Law enforcement

ICE seeks new case management system

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After a plan to build a custom case management system misfired, Immigration and Customs Enforcement is looking for a commercial solution to track its investigations from initial probes through prosecution.

The Department of Homeland Security investigative agency has set up an ambitious schedule to get the system in place, according to a solicitation on FedBizOpps. Testing is set to begin in January 2015, and the system should be operational the following September.

The push comes as ICE is digging its way out of an abandoned effort with contractor Raytheon to build an integrated case management system to replace an aging, Cobol-based mainframe system.

In September 2011, ICE estimated that the case management system would cost about $818 million to build and last through 2024. But by June 2013, the plan was shelved because officials found that "the core technical architecture was technically insufficient," ICE CIO Thomas Michelli said at a Feb. 6 hearing held by the House Homeland Security Committee's Oversight and Management Efficiency Subcommittee. To date, $63.9 million has been spent on the system. ICE now estimates that using commercial software will reduce overall expenses for the system because of lower development and maintenance costs.

The system will run on DHS' private cloud and is intended to be a repository for documents and information on ICE investigations and investigative tools. According to the requirements, the system should be designed to search for information held by DHS and other federal law enforcement agencies, as well as state and local partners. Additionally, the system requires built-in analytical tools to help investigators "further develop intelligence and investigative information." ICE also wants the system to share information about subjects of investigations with Customs and Border Protection, which maintains a "lookout" list for use at border crossings.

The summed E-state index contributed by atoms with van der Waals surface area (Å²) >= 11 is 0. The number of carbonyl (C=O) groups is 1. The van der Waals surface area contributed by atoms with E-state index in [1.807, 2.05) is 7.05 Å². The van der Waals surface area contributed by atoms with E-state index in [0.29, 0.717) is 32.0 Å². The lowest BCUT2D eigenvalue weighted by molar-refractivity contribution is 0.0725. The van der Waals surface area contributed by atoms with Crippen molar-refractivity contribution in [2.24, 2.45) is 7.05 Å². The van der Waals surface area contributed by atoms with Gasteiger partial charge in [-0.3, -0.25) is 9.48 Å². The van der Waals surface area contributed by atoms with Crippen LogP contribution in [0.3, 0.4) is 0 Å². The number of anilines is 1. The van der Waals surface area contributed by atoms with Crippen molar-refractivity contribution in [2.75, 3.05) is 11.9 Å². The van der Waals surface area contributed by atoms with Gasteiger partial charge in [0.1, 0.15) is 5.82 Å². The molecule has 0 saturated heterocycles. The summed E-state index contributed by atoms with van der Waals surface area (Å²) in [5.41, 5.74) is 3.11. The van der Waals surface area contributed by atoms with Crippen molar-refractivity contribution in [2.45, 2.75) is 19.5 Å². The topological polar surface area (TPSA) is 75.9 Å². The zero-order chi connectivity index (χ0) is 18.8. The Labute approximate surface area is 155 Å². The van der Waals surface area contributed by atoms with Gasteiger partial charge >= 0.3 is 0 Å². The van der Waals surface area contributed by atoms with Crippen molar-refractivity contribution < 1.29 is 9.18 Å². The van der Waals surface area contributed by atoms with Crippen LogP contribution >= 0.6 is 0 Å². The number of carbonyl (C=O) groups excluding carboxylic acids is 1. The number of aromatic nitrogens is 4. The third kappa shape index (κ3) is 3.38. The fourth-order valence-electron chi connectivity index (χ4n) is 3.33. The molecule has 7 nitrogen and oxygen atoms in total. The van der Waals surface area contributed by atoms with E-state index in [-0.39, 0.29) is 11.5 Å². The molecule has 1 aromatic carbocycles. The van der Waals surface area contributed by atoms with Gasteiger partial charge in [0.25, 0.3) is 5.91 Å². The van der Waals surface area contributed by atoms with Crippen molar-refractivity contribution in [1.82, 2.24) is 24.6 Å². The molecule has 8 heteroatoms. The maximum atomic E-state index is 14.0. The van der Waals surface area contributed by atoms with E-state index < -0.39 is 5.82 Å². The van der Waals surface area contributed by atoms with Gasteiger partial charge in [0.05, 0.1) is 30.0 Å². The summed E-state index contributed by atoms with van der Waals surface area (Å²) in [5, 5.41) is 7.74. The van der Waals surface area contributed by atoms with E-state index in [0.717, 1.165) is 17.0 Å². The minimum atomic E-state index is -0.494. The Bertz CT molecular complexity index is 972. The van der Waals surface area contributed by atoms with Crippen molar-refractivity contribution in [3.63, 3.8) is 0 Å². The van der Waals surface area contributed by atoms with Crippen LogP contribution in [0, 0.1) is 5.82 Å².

The system is expected to launch wide after "extensive system integration testing, performance testing and stress testing," according to the solicitation. Perhaps because of the short schedule and the previous failure to create a system, ICE is looking to keep vendors on a short leash. The new solicitation includes weekly risk meetings, requires vendors to show new functionality in two-week increments during the development and building process, and mandates a January 2015 "code freeze" after which changes would be introduced on an iterative basis as the result of testing.

The requirements also spell out precisely the levels of performance expected for the system: It must be able to accommodate 10,000 concurrent users and process a half-million individual transactions per day.

About the Author

Adam Mazmanian is a staff writer covering Congress, the FCC and other key agencies. Connect with him on Twitter: @thisismaz.

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